|Travel Reports by Aaron Chong||view profile of Aaron Chong|
|Note: The opinions and views expressed in this user report are those of the individual author and do not necessarily reflect the opinions and views of japan-guide.com.|
May 19, 2019 - Matsue Horanenya - Izumo Taisha
After the fantastic start of the Horanenya festival yesterday, good weather had come and it was time to explore more of Shimane prefecture by visiting its most famous tourist attraction, Izumo Taisha.
Getting to Izumo Taisha was easy with the Sanin-Okayama Pass. First I took the express train from Matsue to Izumoshi station. Then, from Izumoshi station, I switched from the JR to the privately owned Ichibata rail. I walked to the nearby Dentetsu Izumoshi station and had to pay the fare to Izumo Taisha Mae station, as the Ichibata rail was not included in the Sanin-Okayama Pass. Between Dentetsu Izumoshi and Izumo Taisha Mae station, there was a change of trains at Kawato station.
Izumo Taisha is one of the most famous shrines in Japan as this is known as the 'headquarters' of the gods. Instead of the usual bow twice, clap twice and bow once to make a wish to a god, one must bow twice, clap four times and bow once at Izumo Taisha. There were many cute rabbit statues that make great photos and I immediately knew what these rabbits are for since I have read the story of the White Rabbit of Inaba.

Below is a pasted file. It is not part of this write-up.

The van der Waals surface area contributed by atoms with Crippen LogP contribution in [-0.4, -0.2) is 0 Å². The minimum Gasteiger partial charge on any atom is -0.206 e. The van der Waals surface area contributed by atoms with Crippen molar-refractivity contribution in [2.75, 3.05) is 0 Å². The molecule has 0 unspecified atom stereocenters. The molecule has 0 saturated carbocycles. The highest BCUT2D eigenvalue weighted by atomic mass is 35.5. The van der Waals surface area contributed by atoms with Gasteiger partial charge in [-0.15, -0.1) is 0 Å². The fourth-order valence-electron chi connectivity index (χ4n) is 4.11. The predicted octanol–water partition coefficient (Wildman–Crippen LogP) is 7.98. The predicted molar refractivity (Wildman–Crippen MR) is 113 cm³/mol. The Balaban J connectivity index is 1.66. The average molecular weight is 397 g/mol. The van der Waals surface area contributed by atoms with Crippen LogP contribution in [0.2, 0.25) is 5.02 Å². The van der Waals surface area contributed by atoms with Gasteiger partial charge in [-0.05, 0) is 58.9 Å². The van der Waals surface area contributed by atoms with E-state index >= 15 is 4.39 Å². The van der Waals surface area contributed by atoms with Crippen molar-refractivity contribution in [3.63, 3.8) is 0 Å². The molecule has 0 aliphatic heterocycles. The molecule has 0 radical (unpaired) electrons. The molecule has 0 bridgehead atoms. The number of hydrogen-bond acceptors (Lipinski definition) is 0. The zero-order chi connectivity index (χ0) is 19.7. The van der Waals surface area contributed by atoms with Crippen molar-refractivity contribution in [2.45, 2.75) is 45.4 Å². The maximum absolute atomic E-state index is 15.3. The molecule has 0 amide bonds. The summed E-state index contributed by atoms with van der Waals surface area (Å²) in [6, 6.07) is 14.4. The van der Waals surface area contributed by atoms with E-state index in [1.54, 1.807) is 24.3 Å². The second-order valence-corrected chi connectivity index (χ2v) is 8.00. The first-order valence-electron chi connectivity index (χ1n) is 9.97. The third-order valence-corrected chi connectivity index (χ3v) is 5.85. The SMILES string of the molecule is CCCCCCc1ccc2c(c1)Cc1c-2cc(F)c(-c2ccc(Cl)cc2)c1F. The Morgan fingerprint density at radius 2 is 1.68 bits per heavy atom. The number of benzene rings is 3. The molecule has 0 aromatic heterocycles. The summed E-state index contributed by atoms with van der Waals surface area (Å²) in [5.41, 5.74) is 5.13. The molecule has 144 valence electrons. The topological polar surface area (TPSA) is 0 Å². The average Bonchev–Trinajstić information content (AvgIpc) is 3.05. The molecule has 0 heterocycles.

After the shrine, I decided to drop by at the Shamine Museum of Ancient Izumo to learn more about the history of the region. It was surprisingly a very interesting museum as there were many ancient artifacts from the region and the exhibits deepened my understanding of the ancient Izumo civilization and its folklore.
I had already decided to have Shimane Prefecture's well-known dish, Izumo Soba, for lunch. Earlier, I dropped by at the tourist office near the train station to get a map and ask for recommended places to have Izumo Soba. One of their recommendations was Kizuki, located along Kamimukae no Michi street. It was a great advice from the tourist office to come here for lunch as other well-known soba restaurants in the vicinity were packed, and Kizuki was relatively empty when I arrived.
After lunch, it was already too late to take the bus to Hinomisaki. I changed my plans to go and have a look at the old JR Taisha Station. The old JR Taisha Station is a lavishly decorated station that has been decommissioned in 1990. As my lunch was quite light, I had a Shimane wagyu rice burger at a senbei shop along the main shopping drag before moving on to see the Taisha Station.
After visiting the old Taisha Station, I headed back to the Izumo Taisha Mae station and took the train to Kawato, where I dropped by at a local onsen place called Kitayama Onsen that I found from the internet. I had a chat with a local patron and apparently the establishment is owned and funded by the people of the area. After a relaxing dip in the onsen it was time to head back to Matsue.
Back in Matsue, I found a nice izakaya called Yamaichi where I tried the local shijimi clams picked from the shores of Lake Shinji. The atmosphere was very convivial and friendly and the obaasan (grandma) of the izakaya was very cute and funny. I ordered nodoguro with rice, pickles and a delicious bowl of shijimi clam miso soup, and later added a piece of their homemade crab croquette. I finished my meal and as I made my way out I was given a bump in the back by the eccentric obaasan. I left the izakaya with a full belly, happy as a clam.